News from ISGlobal
Primary schoolchildren who have been raised in homes surrounded by more greenspace tend to present with larger volumes of white and grey matter in certain areas of the brain. Those anatomic differences are in turn associated with beneficial effects on cognitive function. This is the main conclusion of a study published in Environmental Health Perspectives and led by the Barcelona Institute for Global Health (ISGlobal) in collaboration with the Hospital del Mar (Spain) and the UCLA Fielding School of Public Health (UCLA FSPH).
The study was performed in a subcohort of 253 schoolchildren from the BREATHE project in Barcelona (Spain). Lifelong exposure to residential greenspace was estimated using satellite-based information on thechildren’s addresses from birth up through to the time of the study. Brain anatomy was studied using high-resolution 3D magnetic resonance images (MRI). Working memory and inattentiveness were evaluated with computerized tests. “This is the first study that evaluates the association between long-term exposure to greenspace and brain structure,” says Dr. Payam Dadvand, ISGlobal researcher and leading author of the study. “Our findings suggest that exposure to greenspace early in life could result in beneficial structural changes in the brain.”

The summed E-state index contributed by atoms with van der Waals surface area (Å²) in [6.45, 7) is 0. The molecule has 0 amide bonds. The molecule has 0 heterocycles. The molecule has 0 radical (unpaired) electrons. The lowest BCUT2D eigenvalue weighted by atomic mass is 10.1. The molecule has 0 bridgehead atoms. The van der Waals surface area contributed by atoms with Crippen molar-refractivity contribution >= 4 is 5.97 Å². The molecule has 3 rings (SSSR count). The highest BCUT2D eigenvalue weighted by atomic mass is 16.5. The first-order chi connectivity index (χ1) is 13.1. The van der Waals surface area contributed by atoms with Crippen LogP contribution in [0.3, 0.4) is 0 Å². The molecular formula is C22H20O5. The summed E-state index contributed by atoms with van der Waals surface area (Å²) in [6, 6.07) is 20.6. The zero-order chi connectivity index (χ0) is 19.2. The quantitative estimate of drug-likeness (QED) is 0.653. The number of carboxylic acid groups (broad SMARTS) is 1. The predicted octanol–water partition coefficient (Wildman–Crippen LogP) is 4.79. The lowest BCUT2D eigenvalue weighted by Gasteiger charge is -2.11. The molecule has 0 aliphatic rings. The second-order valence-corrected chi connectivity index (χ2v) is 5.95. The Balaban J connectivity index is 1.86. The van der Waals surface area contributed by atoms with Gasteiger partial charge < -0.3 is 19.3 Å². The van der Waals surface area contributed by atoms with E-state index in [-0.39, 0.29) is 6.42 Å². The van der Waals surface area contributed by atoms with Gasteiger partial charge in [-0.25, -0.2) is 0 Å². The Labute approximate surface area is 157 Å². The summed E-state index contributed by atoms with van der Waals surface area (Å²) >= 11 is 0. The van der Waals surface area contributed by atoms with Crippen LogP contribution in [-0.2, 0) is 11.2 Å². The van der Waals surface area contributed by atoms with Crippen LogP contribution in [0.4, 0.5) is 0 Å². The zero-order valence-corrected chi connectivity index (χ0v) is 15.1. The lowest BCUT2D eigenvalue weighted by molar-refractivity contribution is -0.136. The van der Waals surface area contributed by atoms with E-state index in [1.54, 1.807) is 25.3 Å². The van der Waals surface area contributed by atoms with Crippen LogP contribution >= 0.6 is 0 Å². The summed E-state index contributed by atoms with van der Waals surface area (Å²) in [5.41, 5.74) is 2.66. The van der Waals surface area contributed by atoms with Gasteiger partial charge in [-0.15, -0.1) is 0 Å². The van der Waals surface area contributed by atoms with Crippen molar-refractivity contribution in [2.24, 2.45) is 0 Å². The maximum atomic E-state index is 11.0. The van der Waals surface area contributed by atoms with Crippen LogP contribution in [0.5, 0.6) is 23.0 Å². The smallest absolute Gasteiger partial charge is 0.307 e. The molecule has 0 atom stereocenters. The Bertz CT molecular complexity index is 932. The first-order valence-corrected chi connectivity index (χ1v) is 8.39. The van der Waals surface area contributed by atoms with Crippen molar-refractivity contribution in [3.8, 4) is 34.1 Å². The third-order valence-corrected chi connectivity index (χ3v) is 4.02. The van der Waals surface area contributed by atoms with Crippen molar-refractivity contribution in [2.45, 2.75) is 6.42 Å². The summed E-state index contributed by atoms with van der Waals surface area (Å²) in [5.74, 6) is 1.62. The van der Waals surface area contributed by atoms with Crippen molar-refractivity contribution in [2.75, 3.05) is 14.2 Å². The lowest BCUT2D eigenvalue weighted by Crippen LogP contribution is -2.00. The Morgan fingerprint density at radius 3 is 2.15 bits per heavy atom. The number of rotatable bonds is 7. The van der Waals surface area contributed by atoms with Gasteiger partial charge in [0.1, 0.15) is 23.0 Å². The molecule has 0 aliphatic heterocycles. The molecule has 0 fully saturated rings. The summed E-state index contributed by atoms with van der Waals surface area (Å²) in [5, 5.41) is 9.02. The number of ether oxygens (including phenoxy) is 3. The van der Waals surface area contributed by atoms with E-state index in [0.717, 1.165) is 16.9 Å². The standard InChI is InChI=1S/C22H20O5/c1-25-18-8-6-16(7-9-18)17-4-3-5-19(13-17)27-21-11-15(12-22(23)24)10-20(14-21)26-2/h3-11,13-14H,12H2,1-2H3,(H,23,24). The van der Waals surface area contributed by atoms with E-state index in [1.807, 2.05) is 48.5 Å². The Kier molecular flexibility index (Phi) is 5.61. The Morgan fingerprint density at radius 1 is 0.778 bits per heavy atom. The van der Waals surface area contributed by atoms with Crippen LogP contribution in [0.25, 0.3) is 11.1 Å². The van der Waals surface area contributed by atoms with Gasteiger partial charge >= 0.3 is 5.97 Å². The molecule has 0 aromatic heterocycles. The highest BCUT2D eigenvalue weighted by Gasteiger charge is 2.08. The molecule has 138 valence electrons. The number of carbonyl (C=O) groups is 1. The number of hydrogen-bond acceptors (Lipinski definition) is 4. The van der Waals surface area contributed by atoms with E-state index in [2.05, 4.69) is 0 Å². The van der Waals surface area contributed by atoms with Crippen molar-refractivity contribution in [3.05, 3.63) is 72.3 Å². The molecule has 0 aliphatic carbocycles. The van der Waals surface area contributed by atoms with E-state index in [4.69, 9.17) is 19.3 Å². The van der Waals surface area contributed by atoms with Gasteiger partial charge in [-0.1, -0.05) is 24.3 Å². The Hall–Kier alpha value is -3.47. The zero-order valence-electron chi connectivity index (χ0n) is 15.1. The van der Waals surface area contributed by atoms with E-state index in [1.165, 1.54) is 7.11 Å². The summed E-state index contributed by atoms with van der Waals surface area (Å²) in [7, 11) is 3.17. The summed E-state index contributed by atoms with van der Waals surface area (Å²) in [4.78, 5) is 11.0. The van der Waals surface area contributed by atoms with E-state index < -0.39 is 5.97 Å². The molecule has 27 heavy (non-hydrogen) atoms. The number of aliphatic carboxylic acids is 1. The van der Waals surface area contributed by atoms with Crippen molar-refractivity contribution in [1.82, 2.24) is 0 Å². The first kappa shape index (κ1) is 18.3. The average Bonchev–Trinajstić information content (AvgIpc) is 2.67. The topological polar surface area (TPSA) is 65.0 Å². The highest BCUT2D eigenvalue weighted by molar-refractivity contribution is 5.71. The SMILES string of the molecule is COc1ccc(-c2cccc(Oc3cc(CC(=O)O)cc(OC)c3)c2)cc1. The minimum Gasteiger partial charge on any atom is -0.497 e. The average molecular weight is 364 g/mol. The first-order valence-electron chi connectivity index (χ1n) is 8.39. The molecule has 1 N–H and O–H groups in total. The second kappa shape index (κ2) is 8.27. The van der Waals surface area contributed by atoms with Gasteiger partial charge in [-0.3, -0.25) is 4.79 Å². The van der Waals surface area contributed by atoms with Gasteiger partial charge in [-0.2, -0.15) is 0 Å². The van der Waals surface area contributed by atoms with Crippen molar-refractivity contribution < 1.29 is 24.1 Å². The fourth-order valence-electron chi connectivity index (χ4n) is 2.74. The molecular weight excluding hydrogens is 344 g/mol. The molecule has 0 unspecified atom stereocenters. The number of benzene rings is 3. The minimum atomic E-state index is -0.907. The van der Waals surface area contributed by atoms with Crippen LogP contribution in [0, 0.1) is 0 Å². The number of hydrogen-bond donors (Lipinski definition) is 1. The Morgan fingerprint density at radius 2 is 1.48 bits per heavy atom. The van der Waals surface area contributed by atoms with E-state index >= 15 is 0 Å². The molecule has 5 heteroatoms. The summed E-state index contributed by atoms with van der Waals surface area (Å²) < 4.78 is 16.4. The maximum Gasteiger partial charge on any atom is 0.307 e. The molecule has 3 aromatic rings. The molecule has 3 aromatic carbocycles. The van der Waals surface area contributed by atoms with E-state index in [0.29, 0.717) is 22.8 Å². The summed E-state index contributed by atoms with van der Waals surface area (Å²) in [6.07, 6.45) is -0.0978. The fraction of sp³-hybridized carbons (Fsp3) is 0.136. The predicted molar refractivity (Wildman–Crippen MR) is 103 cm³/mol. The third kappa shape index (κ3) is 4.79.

Dadvand P., et.al. The Association between Lifelong Greenspace Exposure and 3-Dimensional Brain Magnetic Resonance Imaging in Barcelona Schoolchildren. Environmental Health Perspectives, February 2018